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Jony Ive Talks at Hirshhorn Museum About His Design Team, Apple’s Culture of Secrecy

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In an interview at the Hirshhorn Museum in Washington, DC, Apple’s head of design Jony Ive talked about a variety of topics including his design team and Apple rumours.

Even though Apple is the most valuable company in the world, the industrial design team only consists of 20 people. Ive feels that this intimate approach to constructing a team is what makes Apple products so successful.

“Apple to me is just a collection of people, a collection of people who are united with the same set of values and goals. And it’s a very diverse group of people. But the one thing I’ve found is when you’re dealing with abstract ideas, that’s the part of the process that’s probably the most challenging. These ideas are also fragile. That’s the point that’s so important you get to as a team. The team is small enough that you can all communicate what that tentative, very hard to articulate idea is. It gets easier when you can give them body and they become a three-dimensional thing.”

Ive also spoke about the company’s culture of secrecy, saying that it is an expression of realism and humility.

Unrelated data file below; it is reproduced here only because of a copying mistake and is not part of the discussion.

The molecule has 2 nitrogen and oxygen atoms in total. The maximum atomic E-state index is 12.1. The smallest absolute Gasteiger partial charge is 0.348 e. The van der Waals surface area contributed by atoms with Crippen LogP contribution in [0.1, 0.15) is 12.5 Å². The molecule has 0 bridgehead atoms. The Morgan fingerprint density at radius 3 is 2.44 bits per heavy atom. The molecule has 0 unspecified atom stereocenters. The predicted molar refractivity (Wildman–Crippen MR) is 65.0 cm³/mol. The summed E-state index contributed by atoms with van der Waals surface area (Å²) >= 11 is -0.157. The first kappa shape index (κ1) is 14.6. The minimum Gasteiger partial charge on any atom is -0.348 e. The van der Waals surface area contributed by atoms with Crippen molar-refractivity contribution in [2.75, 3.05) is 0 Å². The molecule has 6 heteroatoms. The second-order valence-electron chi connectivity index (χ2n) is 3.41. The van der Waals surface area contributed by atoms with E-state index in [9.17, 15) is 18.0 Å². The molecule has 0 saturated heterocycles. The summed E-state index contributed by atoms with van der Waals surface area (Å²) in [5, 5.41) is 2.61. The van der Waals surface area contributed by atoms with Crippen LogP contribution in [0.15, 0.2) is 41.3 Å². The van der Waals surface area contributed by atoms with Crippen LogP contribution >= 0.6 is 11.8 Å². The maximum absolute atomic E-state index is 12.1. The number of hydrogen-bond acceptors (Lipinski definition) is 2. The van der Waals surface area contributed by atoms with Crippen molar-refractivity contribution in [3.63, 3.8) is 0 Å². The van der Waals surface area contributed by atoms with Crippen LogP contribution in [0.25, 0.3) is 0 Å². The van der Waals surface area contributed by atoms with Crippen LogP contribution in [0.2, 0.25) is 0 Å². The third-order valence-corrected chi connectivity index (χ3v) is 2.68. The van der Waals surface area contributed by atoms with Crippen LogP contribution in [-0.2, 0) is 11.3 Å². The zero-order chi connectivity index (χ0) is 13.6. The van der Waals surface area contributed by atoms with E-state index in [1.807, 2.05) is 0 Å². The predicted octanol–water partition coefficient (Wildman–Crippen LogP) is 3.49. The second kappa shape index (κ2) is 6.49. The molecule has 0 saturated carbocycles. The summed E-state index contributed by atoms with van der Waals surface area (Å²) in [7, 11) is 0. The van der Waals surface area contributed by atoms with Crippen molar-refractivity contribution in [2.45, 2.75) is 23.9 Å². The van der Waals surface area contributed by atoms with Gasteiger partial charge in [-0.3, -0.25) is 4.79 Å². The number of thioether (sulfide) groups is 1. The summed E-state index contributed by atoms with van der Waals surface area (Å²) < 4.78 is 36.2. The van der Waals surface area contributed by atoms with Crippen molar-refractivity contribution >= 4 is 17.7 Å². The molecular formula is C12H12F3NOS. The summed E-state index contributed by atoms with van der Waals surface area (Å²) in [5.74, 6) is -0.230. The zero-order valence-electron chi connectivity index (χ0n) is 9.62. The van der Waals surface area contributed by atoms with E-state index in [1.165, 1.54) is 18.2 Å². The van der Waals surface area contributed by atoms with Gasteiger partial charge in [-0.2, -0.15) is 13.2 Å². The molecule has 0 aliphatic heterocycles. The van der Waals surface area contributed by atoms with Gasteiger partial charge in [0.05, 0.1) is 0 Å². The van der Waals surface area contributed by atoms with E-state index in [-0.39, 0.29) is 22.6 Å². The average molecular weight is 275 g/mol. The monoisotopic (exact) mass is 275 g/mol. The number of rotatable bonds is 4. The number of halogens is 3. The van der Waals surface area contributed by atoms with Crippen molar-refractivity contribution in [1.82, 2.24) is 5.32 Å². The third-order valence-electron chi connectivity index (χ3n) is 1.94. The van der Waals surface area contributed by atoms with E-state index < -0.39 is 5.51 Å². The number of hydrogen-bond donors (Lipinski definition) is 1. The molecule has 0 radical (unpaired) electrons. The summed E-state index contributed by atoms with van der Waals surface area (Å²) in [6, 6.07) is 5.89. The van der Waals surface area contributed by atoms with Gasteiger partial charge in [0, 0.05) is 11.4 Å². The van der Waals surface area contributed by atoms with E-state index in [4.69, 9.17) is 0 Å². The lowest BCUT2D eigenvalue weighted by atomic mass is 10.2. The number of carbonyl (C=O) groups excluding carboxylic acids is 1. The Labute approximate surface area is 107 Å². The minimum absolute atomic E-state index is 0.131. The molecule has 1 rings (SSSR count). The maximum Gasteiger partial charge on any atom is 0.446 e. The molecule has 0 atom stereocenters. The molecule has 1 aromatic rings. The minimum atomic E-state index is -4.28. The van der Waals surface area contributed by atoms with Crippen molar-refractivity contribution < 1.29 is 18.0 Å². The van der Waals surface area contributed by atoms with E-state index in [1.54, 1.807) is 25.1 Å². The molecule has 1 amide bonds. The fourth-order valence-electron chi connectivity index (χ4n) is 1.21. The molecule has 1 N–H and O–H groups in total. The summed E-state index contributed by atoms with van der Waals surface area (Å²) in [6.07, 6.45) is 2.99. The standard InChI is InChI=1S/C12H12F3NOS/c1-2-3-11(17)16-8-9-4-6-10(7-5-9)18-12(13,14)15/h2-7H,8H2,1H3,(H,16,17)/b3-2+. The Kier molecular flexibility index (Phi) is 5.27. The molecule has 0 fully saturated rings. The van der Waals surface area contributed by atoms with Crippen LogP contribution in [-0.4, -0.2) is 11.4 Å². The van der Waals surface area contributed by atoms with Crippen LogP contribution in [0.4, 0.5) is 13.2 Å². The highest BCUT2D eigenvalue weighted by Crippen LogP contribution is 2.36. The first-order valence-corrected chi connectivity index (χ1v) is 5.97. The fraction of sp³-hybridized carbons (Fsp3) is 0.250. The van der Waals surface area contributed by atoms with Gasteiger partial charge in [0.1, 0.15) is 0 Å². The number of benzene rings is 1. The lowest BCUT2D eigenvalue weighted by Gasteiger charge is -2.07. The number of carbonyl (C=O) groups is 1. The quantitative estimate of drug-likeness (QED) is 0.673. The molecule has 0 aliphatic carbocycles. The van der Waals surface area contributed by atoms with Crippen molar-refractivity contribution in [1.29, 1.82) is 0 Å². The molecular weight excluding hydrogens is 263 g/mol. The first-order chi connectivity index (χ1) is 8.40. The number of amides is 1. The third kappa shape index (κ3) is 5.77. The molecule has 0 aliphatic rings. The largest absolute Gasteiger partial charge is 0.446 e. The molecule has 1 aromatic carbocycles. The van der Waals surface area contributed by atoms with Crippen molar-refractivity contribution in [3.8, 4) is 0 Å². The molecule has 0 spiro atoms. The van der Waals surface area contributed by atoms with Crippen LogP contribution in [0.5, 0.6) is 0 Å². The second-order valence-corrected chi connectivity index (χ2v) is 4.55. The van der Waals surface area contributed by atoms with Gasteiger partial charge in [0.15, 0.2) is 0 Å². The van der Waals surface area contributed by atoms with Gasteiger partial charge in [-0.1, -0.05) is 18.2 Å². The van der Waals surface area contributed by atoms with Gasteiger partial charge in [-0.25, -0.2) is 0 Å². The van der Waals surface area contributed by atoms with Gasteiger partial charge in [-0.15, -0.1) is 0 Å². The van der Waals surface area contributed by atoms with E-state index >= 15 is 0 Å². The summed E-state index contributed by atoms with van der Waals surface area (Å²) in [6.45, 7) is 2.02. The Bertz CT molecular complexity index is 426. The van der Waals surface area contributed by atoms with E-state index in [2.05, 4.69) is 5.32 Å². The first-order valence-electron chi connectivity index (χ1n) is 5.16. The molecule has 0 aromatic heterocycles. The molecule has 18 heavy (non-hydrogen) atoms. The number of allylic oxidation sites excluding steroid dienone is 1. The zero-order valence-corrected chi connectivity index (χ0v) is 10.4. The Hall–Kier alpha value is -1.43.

“Apple has been practicing, trying to create, develop hardware and software for decades . . . and from our experience, it’s sort of better to do the work and say, “hey, we made this,” rather than to announce to everyone, “we are going to do this.””

That secrecy extends within the company as much as it does outside the company. Even Ive doesn’t know when a product is complete.

“You might say that [you know when a product is done], but your tummy might be doing something else. Because you don’t know. I wish I could explain this well, and I know I’m going to do an appalling job, but you don’t realize how profoundly your perception of all of this is reined by the fact that it’s a finished thing. The difference between an idea or an early model, isn’t in its time, but it’s that you’ve solved a lot of its problems. So for 99% of the design process, and development process, it’s failing. And it doesn’t work. If it did work, then we’d be shipping it. So you spend most of your time worried and thinking, “this is not working.” And I know that sounds sort of naive and very obvious, but that’s a really big deal. And so there’s this weird faith that you have, so that’s when you depend again on the group of people with whom you’ve been doing this with for years and years and years, and we can look at each other with that slightly startled, sort of terrified look. That’s where experience, not only as an individual, but experience as a group is really important.”

Fast Co Design has posted a full breakdown of the interview, and its definitely worth checking out.

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